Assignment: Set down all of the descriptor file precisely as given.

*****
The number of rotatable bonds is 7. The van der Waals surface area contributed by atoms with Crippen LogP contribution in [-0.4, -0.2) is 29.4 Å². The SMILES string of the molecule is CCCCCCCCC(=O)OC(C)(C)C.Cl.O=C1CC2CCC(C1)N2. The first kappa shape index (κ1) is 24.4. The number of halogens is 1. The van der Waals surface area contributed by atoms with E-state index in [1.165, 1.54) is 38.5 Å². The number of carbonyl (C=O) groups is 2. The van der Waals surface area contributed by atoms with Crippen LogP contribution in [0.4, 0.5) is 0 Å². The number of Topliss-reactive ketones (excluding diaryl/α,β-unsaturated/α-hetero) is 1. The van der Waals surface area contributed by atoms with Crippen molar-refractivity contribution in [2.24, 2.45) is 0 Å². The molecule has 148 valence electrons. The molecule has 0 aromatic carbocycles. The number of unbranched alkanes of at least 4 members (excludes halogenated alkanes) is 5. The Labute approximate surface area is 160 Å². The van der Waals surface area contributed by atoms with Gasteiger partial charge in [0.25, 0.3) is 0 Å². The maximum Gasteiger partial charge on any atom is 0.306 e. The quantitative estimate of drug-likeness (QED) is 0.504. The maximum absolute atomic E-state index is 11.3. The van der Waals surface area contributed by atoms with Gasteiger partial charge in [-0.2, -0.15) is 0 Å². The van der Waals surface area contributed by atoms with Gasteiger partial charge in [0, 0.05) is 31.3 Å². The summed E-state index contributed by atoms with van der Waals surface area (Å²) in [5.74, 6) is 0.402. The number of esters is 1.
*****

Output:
The number of rotatable bonds is 7. The van der Waals surface area contributed by atoms with Crippen LogP contribution in [-0.4, -0.2) is 29.4 Å². The SMILES string of the molecule is CCCCCCCCC(=O)OC(C)(C)C.Cl.O=C1CC2CCC(C1)N2. The first kappa shape index (κ1) is 24.4. The number of halogens is 1. The van der Waals surface area contributed by atoms with E-state index in [1.165, 1.54) is 38.5 Å². The number of carbonyl (C=O) groups is 2. The van der Waals surface area contributed by atoms with Crippen LogP contribution in [0.4, 0.5) is 0 Å². The number of Topliss-reactive ketones (excluding diaryl/α,β-unsaturated/α-hetero) is 1. The van der Waals surface area contributed by atoms with Crippen molar-refractivity contribution in [2.24, 2.45) is 0 Å². The molecule has 148 valence electrons. The molecule has 0 aromatic carbocycles. The number of unbranched alkanes of at least 4 members (excludes halogenated alkanes) is 5. The Labute approximate surface area is 160 Å². The van der Waals surface area contributed by atoms with Gasteiger partial charge in [0.25, 0.3) is 0 Å². The maximum Gasteiger partial charge on any atom is 0.306 e. The quantitative estimate of drug-likeness (QED) is 0.504. The maximum absolute atomic E-state index is 11.3. The van der Waals surface area contributed by atoms with Gasteiger partial charge in [-0.2, -0.15) is 0 Å². The van der Waals surface area contributed by atoms with Gasteiger partial charge in [0, 0.05) is 31.3 Å². The summed E-state index contributed by atoms with van der Waals surface area (Å²) in [5.74, 6) is 0.402. The number of esters is 1.